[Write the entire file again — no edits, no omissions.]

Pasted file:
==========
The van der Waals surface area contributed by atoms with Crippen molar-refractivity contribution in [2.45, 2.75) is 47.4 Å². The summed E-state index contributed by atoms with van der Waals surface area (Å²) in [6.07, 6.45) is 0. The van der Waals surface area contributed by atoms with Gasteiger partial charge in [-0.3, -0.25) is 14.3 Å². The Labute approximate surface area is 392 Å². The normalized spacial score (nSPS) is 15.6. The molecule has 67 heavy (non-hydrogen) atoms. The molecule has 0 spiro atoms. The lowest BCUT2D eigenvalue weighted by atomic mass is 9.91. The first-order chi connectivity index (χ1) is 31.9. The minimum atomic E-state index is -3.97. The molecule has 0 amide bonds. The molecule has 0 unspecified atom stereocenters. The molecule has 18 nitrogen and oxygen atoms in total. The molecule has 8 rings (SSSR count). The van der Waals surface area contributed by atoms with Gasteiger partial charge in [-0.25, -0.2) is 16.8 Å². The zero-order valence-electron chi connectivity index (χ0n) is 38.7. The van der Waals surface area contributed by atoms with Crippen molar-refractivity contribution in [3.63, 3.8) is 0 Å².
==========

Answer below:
The van der Waals surface area contributed by atoms with Crippen molar-refractivity contribution in [2.45, 2.75) is 47.4 Å². The summed E-state index contributed by atoms with van der Waals surface area (Å²) in [6.07, 6.45) is 0. The van der Waals surface area contributed by atoms with Gasteiger partial charge in [-0.3, -0.25) is 14.3 Å². The Labute approximate surface area is 392 Å². The normalized spacial score (nSPS) is 15.6. The molecule has 67 heavy (non-hydrogen) atoms. The molecule has 0 spiro atoms. The lowest BCUT2D eigenvalue weighted by atomic mass is 9.91. The first-order chi connectivity index (χ1) is 31.9. The minimum atomic E-state index is -3.97. The molecule has 0 amide bonds. The molecule has 0 unspecified atom stereocenters. The molecule has 18 nitrogen and oxygen atoms in total. The molecule has 8 rings (SSSR count). The van der Waals surface area contributed by atoms with Gasteiger partial charge in [-0.25, -0.2) is 16.8 Å². The zero-order valence-electron chi connectivity index (χ0n) is 38.7. The van der Waals surface area contributed by atoms with Crippen molar-refractivity contribution in [3.63, 3.8) is 0 Å².